5th Sunday of Easter

12 May 2017

Genesis 8.1-19; *Acts 7.55-end; Psalm 31.1-5, 15-16 (or 1-5); 1 Peter 2.2-10; John 14.1-14

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Almighty God, who through your only-begotten Son Jesus Christ have overcome death and opened to us the gate of everlasting life: grant that, as by your grace going before us you put into our minds good desires, so by your continual help we may bring them to good effect; through Jesus Christ our risen Lord. Amen.

 

JOHN 14.1-14 has its own status in the literature of Christian consolation, as its regular inclusion in funeral services confirms. That interpretation is faithful to its position in John’s account of Jesus, instructing and strengthening his disciples before the events begin that take him to the cross.

Peter, in anguish, has just asked Jesus where he is going. Instead of a direct answer, Jesus says only that Peter cannot follow him immediately (John 13.36).

Peter is sincere in his protestations of faithfulness to death, but Jesus sees more deeply into the weakness that will show when the real test begins (John 13.37-38). If “follow” is a synonym for being a disciple, then Peter has not yet learned enough about Jesus — or about himself — to share his teacher’s calling.

Jesus does not leave him to wrestle alone with that hard statement. Instead, he goes on to comfort his friends, urging them to trust in the promise he has already made: that their future is to dwell with him in the place that he will prepare (John 12.26, 14.1-2). John makes repeated use of the Greek verb menein, meaning “to dwell”. It conveys permanency and commitment — God’s commitment to live among his people as one of them (John 1.14, 38-39), and to offer them an eternal dwelling place with him (John 12.26).

The problem that confounds the disciples, as they listen to this reassurance, is expressed with relentless logic by Thomas: if they do not know where the place is, how can they possibly know the way to get there (John 14.5)?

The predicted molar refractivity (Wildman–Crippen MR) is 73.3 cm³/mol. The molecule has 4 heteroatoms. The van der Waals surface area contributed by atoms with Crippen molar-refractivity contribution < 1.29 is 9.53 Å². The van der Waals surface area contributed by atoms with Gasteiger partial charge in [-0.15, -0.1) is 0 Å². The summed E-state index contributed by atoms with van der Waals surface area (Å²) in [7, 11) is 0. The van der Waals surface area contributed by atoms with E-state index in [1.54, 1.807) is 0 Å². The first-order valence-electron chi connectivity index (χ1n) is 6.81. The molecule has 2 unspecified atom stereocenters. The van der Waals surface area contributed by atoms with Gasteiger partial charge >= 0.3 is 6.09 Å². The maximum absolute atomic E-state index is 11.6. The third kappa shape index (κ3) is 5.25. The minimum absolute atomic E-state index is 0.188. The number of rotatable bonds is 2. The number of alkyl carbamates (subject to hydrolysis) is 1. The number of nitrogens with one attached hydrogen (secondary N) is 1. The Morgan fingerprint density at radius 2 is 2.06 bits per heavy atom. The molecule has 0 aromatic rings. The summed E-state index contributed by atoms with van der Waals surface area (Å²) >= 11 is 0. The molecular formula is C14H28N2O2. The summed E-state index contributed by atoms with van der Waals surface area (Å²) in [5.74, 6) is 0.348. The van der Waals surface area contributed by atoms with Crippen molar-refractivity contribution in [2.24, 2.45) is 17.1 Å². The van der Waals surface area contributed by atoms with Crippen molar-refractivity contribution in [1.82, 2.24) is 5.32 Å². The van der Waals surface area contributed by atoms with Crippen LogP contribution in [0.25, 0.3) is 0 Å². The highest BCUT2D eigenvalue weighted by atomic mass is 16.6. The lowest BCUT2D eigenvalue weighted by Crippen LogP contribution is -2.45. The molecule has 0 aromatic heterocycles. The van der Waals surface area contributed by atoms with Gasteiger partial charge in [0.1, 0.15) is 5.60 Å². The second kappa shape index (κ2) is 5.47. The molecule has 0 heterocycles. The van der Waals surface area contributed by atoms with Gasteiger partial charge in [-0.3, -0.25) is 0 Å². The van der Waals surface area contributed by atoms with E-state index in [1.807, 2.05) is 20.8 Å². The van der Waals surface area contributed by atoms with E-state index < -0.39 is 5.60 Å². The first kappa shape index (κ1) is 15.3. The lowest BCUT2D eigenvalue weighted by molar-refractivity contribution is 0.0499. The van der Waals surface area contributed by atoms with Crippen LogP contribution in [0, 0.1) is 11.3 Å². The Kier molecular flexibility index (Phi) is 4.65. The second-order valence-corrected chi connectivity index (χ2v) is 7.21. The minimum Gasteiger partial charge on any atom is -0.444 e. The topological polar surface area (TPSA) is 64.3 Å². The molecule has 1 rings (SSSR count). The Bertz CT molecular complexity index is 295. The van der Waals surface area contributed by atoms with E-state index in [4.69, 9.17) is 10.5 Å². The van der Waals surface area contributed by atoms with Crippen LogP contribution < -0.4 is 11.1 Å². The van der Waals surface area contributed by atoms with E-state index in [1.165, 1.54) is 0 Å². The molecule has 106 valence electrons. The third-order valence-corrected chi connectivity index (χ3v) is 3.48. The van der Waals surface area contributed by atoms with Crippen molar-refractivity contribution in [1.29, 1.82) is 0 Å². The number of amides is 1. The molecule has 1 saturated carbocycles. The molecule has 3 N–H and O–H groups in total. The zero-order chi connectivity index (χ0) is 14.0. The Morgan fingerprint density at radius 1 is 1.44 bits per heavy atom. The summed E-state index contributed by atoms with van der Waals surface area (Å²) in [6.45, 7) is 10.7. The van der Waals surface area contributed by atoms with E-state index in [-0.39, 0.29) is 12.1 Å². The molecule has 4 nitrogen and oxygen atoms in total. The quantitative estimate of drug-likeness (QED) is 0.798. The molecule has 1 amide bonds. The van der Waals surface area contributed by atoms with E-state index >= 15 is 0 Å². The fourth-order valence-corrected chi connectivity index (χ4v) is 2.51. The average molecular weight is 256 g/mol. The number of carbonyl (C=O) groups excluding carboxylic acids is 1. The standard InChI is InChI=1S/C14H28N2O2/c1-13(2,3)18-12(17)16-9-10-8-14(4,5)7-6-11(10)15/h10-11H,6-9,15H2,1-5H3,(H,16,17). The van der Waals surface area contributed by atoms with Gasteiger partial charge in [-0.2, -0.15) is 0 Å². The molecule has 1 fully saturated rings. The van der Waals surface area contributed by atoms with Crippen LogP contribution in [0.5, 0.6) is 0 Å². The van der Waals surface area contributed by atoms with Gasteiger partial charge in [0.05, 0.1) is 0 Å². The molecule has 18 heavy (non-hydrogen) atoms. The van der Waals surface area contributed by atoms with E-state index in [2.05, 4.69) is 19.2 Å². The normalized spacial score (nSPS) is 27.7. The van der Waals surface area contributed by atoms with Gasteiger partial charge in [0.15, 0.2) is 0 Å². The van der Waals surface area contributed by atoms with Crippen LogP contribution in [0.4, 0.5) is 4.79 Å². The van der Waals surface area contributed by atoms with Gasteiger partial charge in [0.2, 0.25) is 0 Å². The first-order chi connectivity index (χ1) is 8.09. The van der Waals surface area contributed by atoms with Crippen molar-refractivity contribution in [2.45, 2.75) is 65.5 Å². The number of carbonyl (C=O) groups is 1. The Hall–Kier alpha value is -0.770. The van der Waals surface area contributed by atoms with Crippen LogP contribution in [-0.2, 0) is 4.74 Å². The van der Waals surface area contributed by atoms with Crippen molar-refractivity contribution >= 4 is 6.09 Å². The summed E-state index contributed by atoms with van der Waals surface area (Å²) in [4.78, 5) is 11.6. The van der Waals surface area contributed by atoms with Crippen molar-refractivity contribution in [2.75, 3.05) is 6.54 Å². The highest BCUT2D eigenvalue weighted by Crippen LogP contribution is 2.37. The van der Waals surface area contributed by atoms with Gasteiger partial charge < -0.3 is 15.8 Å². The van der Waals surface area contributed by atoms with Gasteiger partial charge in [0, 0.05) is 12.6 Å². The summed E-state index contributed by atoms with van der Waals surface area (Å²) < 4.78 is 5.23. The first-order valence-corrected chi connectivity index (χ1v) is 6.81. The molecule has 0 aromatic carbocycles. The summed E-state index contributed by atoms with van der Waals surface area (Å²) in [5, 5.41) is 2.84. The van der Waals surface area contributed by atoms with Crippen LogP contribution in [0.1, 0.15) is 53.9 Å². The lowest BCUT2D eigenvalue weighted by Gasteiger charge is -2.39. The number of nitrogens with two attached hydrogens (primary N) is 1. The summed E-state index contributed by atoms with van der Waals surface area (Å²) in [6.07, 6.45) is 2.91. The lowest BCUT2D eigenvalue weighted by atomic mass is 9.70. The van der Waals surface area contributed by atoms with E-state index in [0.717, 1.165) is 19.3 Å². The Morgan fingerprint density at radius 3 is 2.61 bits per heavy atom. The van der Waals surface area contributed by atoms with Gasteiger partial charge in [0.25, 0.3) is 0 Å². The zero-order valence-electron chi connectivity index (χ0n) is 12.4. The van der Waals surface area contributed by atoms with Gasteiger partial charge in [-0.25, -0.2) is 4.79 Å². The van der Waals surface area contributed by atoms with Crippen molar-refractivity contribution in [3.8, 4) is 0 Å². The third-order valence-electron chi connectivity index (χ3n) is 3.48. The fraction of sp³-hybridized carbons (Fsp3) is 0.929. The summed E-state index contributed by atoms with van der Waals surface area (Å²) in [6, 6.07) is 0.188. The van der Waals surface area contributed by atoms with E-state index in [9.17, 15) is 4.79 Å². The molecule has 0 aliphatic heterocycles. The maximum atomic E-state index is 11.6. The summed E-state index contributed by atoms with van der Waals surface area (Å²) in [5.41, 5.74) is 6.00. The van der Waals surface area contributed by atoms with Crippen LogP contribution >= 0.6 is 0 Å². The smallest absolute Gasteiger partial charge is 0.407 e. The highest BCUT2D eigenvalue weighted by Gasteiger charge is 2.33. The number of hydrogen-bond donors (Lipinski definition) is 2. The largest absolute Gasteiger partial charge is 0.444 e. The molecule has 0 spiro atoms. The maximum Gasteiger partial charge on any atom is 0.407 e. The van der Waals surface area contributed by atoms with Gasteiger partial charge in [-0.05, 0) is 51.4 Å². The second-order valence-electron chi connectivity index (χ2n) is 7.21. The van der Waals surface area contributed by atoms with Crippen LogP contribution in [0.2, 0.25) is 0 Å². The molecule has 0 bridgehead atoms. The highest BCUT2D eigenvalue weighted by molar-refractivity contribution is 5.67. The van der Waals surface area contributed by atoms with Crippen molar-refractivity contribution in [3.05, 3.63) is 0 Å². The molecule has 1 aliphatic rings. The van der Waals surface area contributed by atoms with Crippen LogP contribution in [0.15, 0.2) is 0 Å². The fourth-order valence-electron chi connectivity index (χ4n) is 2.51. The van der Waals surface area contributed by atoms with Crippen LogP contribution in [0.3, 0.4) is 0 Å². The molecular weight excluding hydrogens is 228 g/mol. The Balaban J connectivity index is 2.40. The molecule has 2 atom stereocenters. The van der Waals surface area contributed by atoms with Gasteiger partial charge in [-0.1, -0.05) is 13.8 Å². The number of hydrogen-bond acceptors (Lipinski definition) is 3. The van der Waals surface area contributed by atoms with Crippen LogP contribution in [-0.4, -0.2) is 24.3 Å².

This is the cue for Jesus to name what he has been showing the disciples from the moment they chose to follow him: “I am the way, and the truth, and the life.” The second part of this statement, “No one comes to the Father except through me,” is not apparently part of the answer to Thomas’s question (John 14.6). Yet it is essential to what Jesus is revealing about “place”.

Ordinary spatial categories have little to offer here. The place that he is indicating is the complete unity of being with the Father, which he will go on to speak of as the discussion continues (John 14.18-24, 15.1-12), and supremely in his final prayer for his friends (John 17.11-24). That mysterious relationship is spacious enough to accommodate all who respond to its invitation.

It might be expected that the “way” to a “place” like this would be less about space and direction than about attention and disposition. In one sense, that is prefigured in the tradition that sets out the way God’s people must follow if they are to live well in the land (Deuteronomy 5.32-33, 31.29), and meditates on God’s law as a way of life (Psalm 119).

Brendan Byrne notes that Jesus is also identifying himself with divine wisdom’s claim to be the way (Proverbs 4.11, 8.32, 23.19) (Life Abounding, Liturgical Press, 2014). In that claim, there is the reminder that wisdom has been alongside God since the beginning, as co-worker and interpreter, “delighting in the human race” (Proverbs 8.22-end).

Jesus offers by his own life and ministry as a way for human beings to see the “true reality of God” (Byrne), and to share in the life belonging to that truth, understanding at the same time that this is hard to comprehend. If the disciples cannot believe in the unity of Jesus with the Father, they can begin with Jesus’s works (John 14.9-11).

It seems presumptuous to think that, even believing that Jesus was in the Father, and the Father in Jesus, they could do greater works than his feeding, healing, and raising of the dead. This promise can be possible only as a consequence of that unity, in which Jesus constantly holds his followers before divine grace (John 14.13). Anything accomplished in that power is to the glory of God.

The story of Stephen’s martyrdom (Acts 7.55-end), and more advice on how to be a community witnessing to Christ (1 Peter 2.2-10), ask us to reflect on the power of death and life to reveal God’s glory.

Stephen’s death is deliberately linked to that of Jesus, to whom he commends his spirit (Acts 7.59, Luke 23.46), through words from Psalm 31 (verse 5). For the recipients of the letter, the question is how to live a life founded on Jesus. The writer traces references to stones as metaphors for a new work of God (Psalm 118.22, Isaiah 8.14).

If his audience comprised pagan converts, this was a shrewd decision. In giving up the inanimate stones of temples and idols, and moving out of the darkness of false belief into the light of Christ, they, too, become a new work, a “spiritual house” (1 Peter 2.4), a new nation, holy to God (1 Peter 2.9).

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